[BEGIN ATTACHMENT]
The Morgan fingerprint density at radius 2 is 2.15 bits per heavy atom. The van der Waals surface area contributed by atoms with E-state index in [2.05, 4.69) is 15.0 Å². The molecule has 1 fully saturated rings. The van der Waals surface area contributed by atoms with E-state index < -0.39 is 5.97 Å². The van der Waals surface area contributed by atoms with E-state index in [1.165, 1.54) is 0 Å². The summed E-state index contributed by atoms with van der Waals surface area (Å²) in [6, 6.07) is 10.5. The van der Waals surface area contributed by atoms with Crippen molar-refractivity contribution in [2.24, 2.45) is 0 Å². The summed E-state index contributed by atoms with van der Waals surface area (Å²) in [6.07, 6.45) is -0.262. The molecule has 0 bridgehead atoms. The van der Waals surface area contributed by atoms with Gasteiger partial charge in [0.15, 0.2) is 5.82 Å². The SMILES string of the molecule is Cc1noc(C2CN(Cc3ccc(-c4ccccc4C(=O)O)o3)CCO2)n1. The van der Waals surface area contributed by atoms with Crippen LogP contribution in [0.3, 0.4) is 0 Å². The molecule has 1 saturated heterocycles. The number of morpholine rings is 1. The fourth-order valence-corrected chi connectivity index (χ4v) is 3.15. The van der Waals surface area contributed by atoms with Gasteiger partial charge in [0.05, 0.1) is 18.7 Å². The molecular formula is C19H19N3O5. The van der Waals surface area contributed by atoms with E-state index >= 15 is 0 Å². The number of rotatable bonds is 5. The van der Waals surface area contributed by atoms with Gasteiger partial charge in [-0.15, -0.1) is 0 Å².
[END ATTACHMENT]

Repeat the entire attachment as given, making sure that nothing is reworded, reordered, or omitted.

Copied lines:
The Morgan fingerprint density at radius 2 is 2.15 bits per heavy atom. The van der Waals surface area contributed by atoms with E-state index in [2.05, 4.69) is 15.0 Å². The molecule has 1 fully saturated rings. The van der Waals surface area contributed by atoms with E-state index < -0.39 is 5.97 Å². The van der Waals surface area contributed by atoms with E-state index in [1.165, 1.54) is 0 Å². The summed E-state index contributed by atoms with van der Waals surface area (Å²) in [6, 6.07) is 10.5. The van der Waals surface area contributed by atoms with Crippen molar-refractivity contribution in [2.24, 2.45) is 0 Å². The summed E-state index contributed by atoms with van der Waals surface area (Å²) in [6.07, 6.45) is -0.262. The molecule has 0 bridgehead atoms. The van der Waals surface area contributed by atoms with Gasteiger partial charge in [0.15, 0.2) is 5.82 Å². The SMILES string of the molecule is Cc1noc(C2CN(Cc3ccc(-c4ccccc4C(=O)O)o3)CCO2)n1. The van der Waals surface area contributed by atoms with Crippen LogP contribution in [0.3, 0.4) is 0 Å². The molecule has 1 saturated heterocycles. The number of morpholine rings is 1. The fourth-order valence-corrected chi connectivity index (χ4v) is 3.15. The van der Waals surface area contributed by atoms with Gasteiger partial charge in [0.05, 0.1) is 18.7 Å². The molecular formula is C19H19N3O5. The van der Waals surface area contributed by atoms with E-state index >= 15 is 0 Å². The number of rotatable bonds is 5. The van der Waals surface area contributed by atoms with Gasteiger partial charge in [-0.15, -0.1) is 0 Å².